Lex - Replaced by foonathan/lexy

Overview

foonathan/lex

Project Status Build Status

Note: Replaced by foonathan/lexy.

This library is a C++14 constexpr tokenization and (in the future) parsing library. The tokens are specified in the type system so they are available at compile-time. With this information a trie is constructed that efficiently matches the input.

Basic Example

The tokens for a simple calculator:

using tokens = lex::token_spec<struct variable, struct plus, struct minus, …>;

struct variable : lex::rule_token<variable, tokens>
{
    static constexpr auto rule() const noexcept
    {
        // variables consists of one or more characters
        return lex::token_rule::plus(lex::ascii::is_alpha);
    }
};

struct plus : lex::literal_token<'+'>
{};

struct minus : lex::literal_token<'-'>
{};

See example/ctokenizer.cpp for an annotated example and tutorial.

Features

  • Declarative token specification: No need to worry about ordering or implementing lexing by hand.
  • Fast: Performance is comparable or faster to a handwritten state machine, see benchmarks.
  • Lightweight: No memory allocation, tokens are just string views into the input.
  • Lazy: The lex::tokenizer will just tokenize the next token in the input.
  • Fully constexpr: The entire lexing can happen at compile-time.
  • Flexible error handling: On invalid input, a lex::error_token is created consuming one characters. The parser can then decide how an error should be handled.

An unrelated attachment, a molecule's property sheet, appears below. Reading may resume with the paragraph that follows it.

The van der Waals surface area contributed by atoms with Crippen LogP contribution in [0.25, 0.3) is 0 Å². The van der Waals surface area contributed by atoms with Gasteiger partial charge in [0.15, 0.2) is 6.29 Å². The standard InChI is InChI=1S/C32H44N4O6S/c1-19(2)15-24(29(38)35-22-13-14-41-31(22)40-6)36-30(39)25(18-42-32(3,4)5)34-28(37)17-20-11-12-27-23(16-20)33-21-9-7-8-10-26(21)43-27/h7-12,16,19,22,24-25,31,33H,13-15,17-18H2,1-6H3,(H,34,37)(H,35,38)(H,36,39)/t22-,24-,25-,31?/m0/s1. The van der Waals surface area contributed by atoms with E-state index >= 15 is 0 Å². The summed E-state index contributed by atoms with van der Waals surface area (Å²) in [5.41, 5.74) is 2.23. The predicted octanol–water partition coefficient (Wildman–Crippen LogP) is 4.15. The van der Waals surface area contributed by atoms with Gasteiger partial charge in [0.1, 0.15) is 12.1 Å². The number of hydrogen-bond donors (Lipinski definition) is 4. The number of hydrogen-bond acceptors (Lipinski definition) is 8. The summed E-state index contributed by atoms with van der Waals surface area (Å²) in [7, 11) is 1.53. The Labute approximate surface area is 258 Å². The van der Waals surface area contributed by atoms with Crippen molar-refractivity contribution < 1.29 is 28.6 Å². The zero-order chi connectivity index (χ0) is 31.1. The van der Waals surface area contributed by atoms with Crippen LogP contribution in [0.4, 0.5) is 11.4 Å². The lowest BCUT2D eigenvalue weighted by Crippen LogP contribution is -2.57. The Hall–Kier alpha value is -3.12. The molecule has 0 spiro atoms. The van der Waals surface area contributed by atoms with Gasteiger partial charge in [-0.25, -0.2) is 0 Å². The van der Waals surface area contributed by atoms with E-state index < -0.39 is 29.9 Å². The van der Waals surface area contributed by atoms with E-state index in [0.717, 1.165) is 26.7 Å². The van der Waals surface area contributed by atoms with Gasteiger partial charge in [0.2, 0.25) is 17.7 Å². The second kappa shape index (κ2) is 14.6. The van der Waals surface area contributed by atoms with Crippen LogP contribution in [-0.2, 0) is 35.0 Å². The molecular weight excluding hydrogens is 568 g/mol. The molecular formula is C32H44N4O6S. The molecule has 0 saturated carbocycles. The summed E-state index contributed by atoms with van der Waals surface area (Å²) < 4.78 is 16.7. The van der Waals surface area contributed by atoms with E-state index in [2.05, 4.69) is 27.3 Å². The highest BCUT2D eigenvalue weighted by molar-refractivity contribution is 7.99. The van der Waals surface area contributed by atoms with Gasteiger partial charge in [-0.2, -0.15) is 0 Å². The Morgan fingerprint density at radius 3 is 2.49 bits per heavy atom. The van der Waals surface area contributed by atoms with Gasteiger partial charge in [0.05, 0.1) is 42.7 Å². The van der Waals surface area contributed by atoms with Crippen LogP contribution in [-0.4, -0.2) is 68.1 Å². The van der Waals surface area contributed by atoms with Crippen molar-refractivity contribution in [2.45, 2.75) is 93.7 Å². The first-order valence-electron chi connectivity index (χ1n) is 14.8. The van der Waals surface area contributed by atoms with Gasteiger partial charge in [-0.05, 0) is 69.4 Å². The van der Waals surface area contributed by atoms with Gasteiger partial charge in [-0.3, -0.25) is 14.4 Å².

FAQ

Q: Isn't the name lex already taken?

A: It is. That's why the library is called foonathan/lex. In my defense, naming is hard. I could come up with some cute name, but then its not really descriptive. If you know foonathan/lex, you know what the project is about.

Q: Sounds great, but what about compile-time?

A: Compiling the foonathan_lex_ctokenizer target, which contains an implementation of a tokenizer for C (modulo some details), takes under three seconds. Just including <iostream> takes about half a second, including <iostream> and <regex> takes about two seconds. So the compile time is noticeable, but as a tokenizer will not be used in a lot of files of the project and rarely changes, acceptable.

In the future, I will probably look at optimizing it as well.

Q: My lex::rule_token doesn't seem to be matched?

A: This could be due to one of two things:

  • Multiple rule tokens would match the input. Then the tokenizer just picks the one that comes first. Make sure that all rule tokens are mutually exclusive, maybe by using lex::null_token and creating them all in one place at necessary. See int_literal and float_literal in the C tokenizer for an example.
  • A literal token is a prefix of the rule token, e.g. a C comment /* … */ and the / operator are in conflict. By default, the literal token is preferred in that case. Implement is_conflicting_literal() in your rule token as done by the comment token in the C tokenizer.

A mode to test for this issues is planned.